Looking through the glass at a smoky, hazy computer room was a horrible feeling. Scenarios ran through my head, none of them good. Even if there wasn’t an actual fire (there wasn’t), at the very least I’m down to one cooler, and I have servers and a SAN that all went down hard when the power was cut. We’ve been through an emergency power off situation a few times before and they’re always a nail-biter as you wonder what might not come back. That’s when the maintenance guy tells me he doesn’t have a key for the fire panel. Of course he doesn’t. The only key I’m aware of is in my office in the binder for the halon system. Not seeing any signs of a fire after the dump, I headed in to grab the key. So he finally gets the system disabled, and then we start making phone calls and texting.
After about an hour we open the room and get blowers to clear the air of what smoke is left, then start recovering:
- Backup cooler operational? Check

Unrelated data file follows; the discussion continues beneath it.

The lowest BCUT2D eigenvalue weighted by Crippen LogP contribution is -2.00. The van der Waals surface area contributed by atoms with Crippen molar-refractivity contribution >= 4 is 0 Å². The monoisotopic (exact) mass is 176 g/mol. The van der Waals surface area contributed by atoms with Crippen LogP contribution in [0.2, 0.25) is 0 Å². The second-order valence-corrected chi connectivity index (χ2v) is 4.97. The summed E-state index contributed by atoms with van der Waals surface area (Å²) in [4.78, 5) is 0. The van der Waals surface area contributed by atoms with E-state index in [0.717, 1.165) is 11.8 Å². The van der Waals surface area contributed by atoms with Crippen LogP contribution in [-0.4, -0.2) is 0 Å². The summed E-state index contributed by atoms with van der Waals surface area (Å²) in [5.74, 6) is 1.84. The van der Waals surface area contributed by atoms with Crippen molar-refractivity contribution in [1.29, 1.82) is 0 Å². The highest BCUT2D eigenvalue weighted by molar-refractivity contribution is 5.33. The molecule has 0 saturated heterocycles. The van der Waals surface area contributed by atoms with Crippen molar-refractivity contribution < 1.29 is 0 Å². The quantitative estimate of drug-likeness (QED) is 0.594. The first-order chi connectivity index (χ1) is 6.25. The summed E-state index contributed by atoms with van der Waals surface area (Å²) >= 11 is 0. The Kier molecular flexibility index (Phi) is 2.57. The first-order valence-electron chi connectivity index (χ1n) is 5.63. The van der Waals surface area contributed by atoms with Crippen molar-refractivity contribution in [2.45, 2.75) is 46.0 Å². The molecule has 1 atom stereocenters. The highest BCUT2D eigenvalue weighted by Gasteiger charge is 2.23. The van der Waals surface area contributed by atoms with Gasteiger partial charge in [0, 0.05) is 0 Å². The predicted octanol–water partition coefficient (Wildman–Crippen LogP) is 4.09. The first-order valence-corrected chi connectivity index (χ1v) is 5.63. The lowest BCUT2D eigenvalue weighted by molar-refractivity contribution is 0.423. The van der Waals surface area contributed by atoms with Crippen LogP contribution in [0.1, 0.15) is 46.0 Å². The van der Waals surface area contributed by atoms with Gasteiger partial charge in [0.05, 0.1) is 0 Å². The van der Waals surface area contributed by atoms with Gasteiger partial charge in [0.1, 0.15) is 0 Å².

- Main breaker? Reset. (Lights and power!)
- Main UPS and panel? Tests OK. Reenergized.
- Network back up? Check
- Domain Controller w/local storage only? Check.
- SAN? Disks powered up. Controllers powered up. Check.
- Other domain controller? Check. (Users can logon)
- File Server Cluster? Check (Users can logon AND access our files)
- Print Server Cluster? Check (Users can print)
At this point, I’m feeling much better about the situation, so it’s off to Steak and Shake to get some food and get out of that room for a bit. At this point, I can see via my Microsoft Band that my heart rate is now dipping back down into the double digits from the elevated rate from earlier. (Does that count as an aerobic workout?) The next few hours were spent bringing up more systems. SQL Servers, Exchange, web servers, vSphere cluster and its VMs, and Hyper-V clusters and their VMs.
By midnight we were back up and completely operational. The only casualty was an ancient Cisco Catalyst 2900 that was being used to connect DRACs for some old Dell servers and managed PDUs. I don’t know about you, or how often you’ve had to recover form a complete shutdown (and not a controlled one at that), but to come back without losing any disks or servers is pretty darn good, especially considering the age of some of our equipment.